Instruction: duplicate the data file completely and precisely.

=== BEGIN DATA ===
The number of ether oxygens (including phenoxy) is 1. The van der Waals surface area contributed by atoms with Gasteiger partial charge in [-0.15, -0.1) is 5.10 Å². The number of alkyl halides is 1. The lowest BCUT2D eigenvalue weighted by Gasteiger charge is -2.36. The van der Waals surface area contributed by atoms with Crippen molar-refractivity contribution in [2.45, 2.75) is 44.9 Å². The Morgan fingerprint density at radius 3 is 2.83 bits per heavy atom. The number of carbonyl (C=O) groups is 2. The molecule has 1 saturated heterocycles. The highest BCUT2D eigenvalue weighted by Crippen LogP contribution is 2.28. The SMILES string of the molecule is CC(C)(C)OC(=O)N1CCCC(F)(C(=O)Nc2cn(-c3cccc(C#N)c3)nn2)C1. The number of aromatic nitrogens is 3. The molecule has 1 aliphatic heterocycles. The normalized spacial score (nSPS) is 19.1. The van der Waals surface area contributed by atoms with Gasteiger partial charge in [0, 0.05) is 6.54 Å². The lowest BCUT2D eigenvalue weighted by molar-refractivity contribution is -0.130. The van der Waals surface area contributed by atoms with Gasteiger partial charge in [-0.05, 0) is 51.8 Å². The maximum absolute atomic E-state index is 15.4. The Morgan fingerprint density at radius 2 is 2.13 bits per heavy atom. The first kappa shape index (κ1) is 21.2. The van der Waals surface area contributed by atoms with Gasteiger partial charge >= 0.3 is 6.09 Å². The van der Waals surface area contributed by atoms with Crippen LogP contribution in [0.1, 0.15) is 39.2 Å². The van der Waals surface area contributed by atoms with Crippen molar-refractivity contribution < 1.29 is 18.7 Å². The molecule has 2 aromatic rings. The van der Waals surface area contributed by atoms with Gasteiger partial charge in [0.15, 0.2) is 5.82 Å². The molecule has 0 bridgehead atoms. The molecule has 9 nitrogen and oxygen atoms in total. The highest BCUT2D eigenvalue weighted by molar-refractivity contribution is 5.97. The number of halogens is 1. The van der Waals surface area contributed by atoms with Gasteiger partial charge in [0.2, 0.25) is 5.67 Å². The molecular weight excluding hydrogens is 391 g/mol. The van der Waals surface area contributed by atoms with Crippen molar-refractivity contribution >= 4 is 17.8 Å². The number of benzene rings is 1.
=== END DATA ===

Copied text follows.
The number of ether oxygens (including phenoxy) is 1. The van der Waals surface area contributed by atoms with Gasteiger partial charge in [-0.15, -0.1) is 5.10 Å². The number of alkyl halides is 1. The lowest BCUT2D eigenvalue weighted by Gasteiger charge is -2.36. The van der Waals surface area contributed by atoms with Crippen molar-refractivity contribution in [2.45, 2.75) is 44.9 Å². The Morgan fingerprint density at radius 3 is 2.83 bits per heavy atom. The number of carbonyl (C=O) groups is 2. The molecule has 1 saturated heterocycles. The highest BCUT2D eigenvalue weighted by Crippen LogP contribution is 2.28. The SMILES string of the molecule is CC(C)(C)OC(=O)N1CCCC(F)(C(=O)Nc2cn(-c3cccc(C#N)c3)nn2)C1. The number of aromatic nitrogens is 3. The molecule has 1 aliphatic heterocycles. The normalized spacial score (nSPS) is 19.1. The van der Waals surface area contributed by atoms with Gasteiger partial charge in [0, 0.05) is 6.54 Å². The lowest BCUT2D eigenvalue weighted by molar-refractivity contribution is -0.130. The van der Waals surface area contributed by atoms with Gasteiger partial charge in [-0.05, 0) is 51.8 Å². The maximum absolute atomic E-state index is 15.4. The Morgan fingerprint density at radius 2 is 2.13 bits per heavy atom. The first kappa shape index (κ1) is 21.2. The van der Waals surface area contributed by atoms with Gasteiger partial charge >= 0.3 is 6.09 Å². The van der Waals surface area contributed by atoms with Crippen LogP contribution in [0.1, 0.15) is 39.2 Å². The van der Waals surface area contributed by atoms with Crippen molar-refractivity contribution < 1.29 is 18.7 Å². The molecule has 2 aromatic rings. The van der Waals surface area contributed by atoms with Gasteiger partial charge in [0.15, 0.2) is 5.82 Å². The molecule has 0 bridgehead atoms. The molecule has 9 nitrogen and oxygen atoms in total. The highest BCUT2D eigenvalue weighted by molar-refractivity contribution is 5.97. The number of halogens is 1. The van der Waals surface area contributed by atoms with Gasteiger partial charge in [0.2, 0.25) is 5.67 Å². The molecular weight excluding hydrogens is 391 g/mol. The van der Waals surface area contributed by atoms with Crippen molar-refractivity contribution >= 4 is 17.8 Å². The number of benzene rings is 1.